Charedi Judaism came into being as an ideological movement, a union of Chassidim and Misnagdim who agreed to put aside their differences and unite around their shared beliefs. The ideological commitments that underpinned this movement were, for the most part, negative: opposition to Haskalah, opposition to Zionism, opposition to religious reform, and opposition to assimilation. The differences between a follower of the Gra and a traditionalist Yekke, or between a Gerer Chassid and a devotee of the Chasam Sofer in both halacha and hashkafah are vast and manifold, but these were subsumed in an ideology of rejecting the changes coming from the Jewish and non-Jewish world. Preserving and growing this separatist community in the face of economic hardship, ridicule, temptation, persecution and even mass murder required fierce commitment to the core principles of the Charedi manifesto.

But that was a long time ago. Today the Charedi community is large, growing, and, at least outside Israel, is for the most part economically sustainable. Charedi Judaism has become much more than an ideological movement; it has grown into a full-fledged culture with the full spectrum of personality types and temperaments you would find in any other tribe.  Of the more than a million Charedi Jews around the globe, only a tiny minority has made a conscious decision to embrace Charedi ideology. Many would struggle, even if pushed, to give a coherent account of what Charedi ideology even is.

If, then, it isn’t ideology that makes the typical Charedi Jew remain within the fold, what is it? Well, actually, there is no shortage of reasons to choose to live within the Charedi community. The strong sense of community, the strength of the nuclear and extended family, chessed, and the way children are protected from the corrosive effects of social media are particularly important. The fundamental reason, however is much more basic than that. It is the simple fact that Charedi culture is our culture, our way of life, our home. If a Frenchman is asked what is so great about France, he may respond by citing the tradition of Liberté, Égalité, Fraternité, he may reference his nation’s heritage of art, architecture, literature, or cuisine. His elemental Frenchness, however, requires no explanation, and nor does our identity as Charedim.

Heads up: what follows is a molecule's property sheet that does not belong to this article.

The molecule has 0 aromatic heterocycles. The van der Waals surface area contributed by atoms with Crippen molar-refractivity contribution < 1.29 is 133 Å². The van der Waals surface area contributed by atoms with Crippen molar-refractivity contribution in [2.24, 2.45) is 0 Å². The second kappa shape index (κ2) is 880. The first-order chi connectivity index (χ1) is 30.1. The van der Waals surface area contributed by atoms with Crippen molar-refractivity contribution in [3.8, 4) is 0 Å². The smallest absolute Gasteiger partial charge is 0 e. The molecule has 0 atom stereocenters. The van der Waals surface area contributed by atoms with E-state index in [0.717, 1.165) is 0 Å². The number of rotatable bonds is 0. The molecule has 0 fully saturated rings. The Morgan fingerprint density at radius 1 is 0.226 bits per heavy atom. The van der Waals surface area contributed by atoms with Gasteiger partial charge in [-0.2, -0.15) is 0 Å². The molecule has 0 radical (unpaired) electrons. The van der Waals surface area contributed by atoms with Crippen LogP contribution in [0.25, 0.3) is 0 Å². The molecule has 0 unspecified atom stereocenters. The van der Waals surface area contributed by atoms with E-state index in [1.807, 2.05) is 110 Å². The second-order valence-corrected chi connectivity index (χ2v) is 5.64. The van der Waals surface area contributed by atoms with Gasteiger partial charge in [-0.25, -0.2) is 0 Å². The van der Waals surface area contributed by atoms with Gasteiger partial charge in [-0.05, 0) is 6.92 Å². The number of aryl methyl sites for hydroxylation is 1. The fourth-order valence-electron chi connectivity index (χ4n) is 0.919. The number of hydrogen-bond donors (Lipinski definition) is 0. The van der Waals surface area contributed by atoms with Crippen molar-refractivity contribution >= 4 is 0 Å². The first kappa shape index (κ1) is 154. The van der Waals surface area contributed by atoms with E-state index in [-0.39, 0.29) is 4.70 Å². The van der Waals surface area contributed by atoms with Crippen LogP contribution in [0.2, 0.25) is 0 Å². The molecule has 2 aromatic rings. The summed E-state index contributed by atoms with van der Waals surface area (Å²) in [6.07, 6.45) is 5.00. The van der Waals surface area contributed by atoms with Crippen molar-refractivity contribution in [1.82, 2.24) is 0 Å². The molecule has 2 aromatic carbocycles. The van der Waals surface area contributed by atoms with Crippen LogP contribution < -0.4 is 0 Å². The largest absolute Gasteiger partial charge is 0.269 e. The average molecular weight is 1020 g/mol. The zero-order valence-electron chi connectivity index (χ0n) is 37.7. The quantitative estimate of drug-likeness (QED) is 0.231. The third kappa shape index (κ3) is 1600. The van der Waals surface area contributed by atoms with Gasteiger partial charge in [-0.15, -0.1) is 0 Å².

Some people are born searchers who can move from one way of life to another until their soul finds rest, but most of us are not like that. We will never feel comfortable, we will never feel at home without the millions of cultural reference points that exist only in the way of life into which we were born and then raised. I have no doubt that it is possible to be an oved Hashem both outside and inside the Charedi community, but I also know that I will never feel the same spiritual connection and sense of belonging that I get from Chassidishe Judaism. Our community and way of life has much to recommend it, both, generally, as a way of fulfilling universal human needs and aspirations and, specifically, as an expression of the unique Jewish religion. However, even if it didn’t, it would still be the foundation of who we are.

At the same time, it has to be acknowledged that there are dangerous trends within the Charedi community that, if not addressed, threaten our entire way of life. Some are the result of developments, particularly technological change, that comes from the outside. Others are the results of our community growing and confronting challenges that the founders of tiny Charedi communities did not have to face. Finally, there is an internal fundamentalist dynamic that threatens to turn us into the caricature drawn by our fiercest opponents.